However, Paul also understood that independence can be taken to extremes. Isolationism is not the Christian way! We live and serve in the body of Christ, so we must avoid an isolationist mentality in ministry. Missions is also a corporate calling so, after three years, Paul made his way to Jerusalem to meet Peter and James, the leaders of the mother church (Gal. 1:18-19).
Paul time stamps his narrative with the adverb "then" or "next" (ἔπειτα) as he retells his testimony (Gal. 1:18). The same timestamp frames his testimony in 1:21 and 2:1 as Paul lays out the sequence of his conversion and early ministry (Bruce, Galatians, 97). He portrays the visit to Peter in Jerusalem as primarily a personal visit when he says that he stayed with Peter for 15 days. The prepositional phrase "with him" (πρὸς αὐτὸν) implies the relational connection. The singular pronoun, as opposed to a plural pronoun or place name, indicates the personal nature of the visit (Burton, Galatians, 59).
THE BACK STORYThe church in Jerusalem hardly welcomed Paul. They were highly suspicious of him, so Barnabas vouched for him to the apostles (Acts 9:27). The impression we get from Galatians is that Paul spent his time visiting, but Luke gives us more insight (Acts 9:28-31). Paul was doing much more than having quiet tea times with the apostles. He was preaching Christ and arguing with Hellenists throughout the city so much so that some were attempting to put him to death! If the Christians thought that life would be peaceful since the persecutor was now a Christian, they were in for a rude awakening. Controversy followed him wherever he went! Relationships can be messy. Isolationism can seem appealing, and the church found peace after Paul was gone! (Acts 9:31, Bruce, Apostle of the Heart Set Free, 83-94)
Luke tells us that Paul met the apostles, but Paul tells us that he met only Peter and James among the apostles. The two statements are not contradictory since two is plural, but the combination helps us interpret the connective "except" (εἰ μὴ). Some, uncomfortable with viewing James, the Lord's brother, as an apostle, argue that the exception refers to others and not the apostles. In this view, Paul did not see anybody else other than the apostles except James. This seems unlikely. We know from Acts that Paul met many other people in Jerusalem, even stirring up trouble! The stronger contextual argument is that Paul included James among the apostles (Burton, Galatians, 60) using the word "apostle" in a broader sense than the apostolate (the 12). So, Paul did not see any other apostles except James.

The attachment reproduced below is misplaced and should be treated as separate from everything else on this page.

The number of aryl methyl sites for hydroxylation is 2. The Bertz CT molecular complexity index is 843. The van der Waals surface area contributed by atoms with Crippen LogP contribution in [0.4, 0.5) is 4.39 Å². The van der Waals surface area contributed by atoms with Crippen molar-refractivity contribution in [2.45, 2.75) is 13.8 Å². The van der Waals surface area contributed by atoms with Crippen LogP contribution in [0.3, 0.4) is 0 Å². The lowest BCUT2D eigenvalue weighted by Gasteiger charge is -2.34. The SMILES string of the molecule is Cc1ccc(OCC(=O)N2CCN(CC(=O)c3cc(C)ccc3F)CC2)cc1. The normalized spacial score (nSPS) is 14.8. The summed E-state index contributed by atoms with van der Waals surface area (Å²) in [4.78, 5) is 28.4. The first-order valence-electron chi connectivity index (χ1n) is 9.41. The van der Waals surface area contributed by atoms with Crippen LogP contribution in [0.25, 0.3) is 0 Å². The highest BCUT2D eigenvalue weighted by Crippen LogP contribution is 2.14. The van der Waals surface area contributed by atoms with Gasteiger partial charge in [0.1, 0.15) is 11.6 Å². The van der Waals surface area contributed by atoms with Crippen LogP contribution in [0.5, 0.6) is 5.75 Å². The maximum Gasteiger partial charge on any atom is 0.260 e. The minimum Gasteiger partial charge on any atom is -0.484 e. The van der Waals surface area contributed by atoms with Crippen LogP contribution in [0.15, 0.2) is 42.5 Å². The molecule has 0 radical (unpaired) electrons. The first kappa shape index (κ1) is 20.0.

INTERVIEWS OR NOT?The verb translated "become acquainted" (ἱστορῆσαι) often carries the force of an interview in classical Greek. Certainly, Paul interviewed Peter in at least an informal sense, but the word can also mean to get acquainted with someone (Bruce, Galatians, 98). Paul did not need to take a crash course in Christian theology from Peter, but Peter would provide many historical details about Jesus that Paul would find fascinating. One detail that we only learn from Paul, but had to come from Peter, is that Christ appeared to Peter by himself after the resurrection (1 Cor. 15:5). The story of Peter's betrayal and Christ's personal revelation to Peter must have resonated with Paul in his own experience. Both men experienced incredible grace from the Lord after committing horrible sins against the Lord.
The same can be said of James, the Lord's brother. The story of his transformation from a good Jew who refused to follow Jesus (John 7:5) to a leader in the church of Christ (Acts 1:14; 1 Cor. 9:5) is also a compelling story of grace which Paul understood. How could this happen? Paul alone tells us that Jesus appeared to James before he appeared to all the apostles (1 Cor. 15:7), adding that Jesus appeared to Paul "last of all, as one untimely born" (Cor. 15:8). Only James could have given Paul this nugget of information. Christ's personal revelation to James and Paul explains the transforming power of grace in their lives.
Our relationships in the Body of Christ are vital to the health of the church. People often cite James and Paul as if they are in opposition to each other. Peter and Paul have their differences (Gal. 2:11ff). Yet, it is Peter and James who influence the church at the Jerusalem Council (Acts 15) to support Paul's ministry to the Gentiles. The personal bonds forged at their initial meeting in Jerusalem foster unity at a critical moment in the history of the early church.
Christian relationships may be messy, but isolationism must be avoided.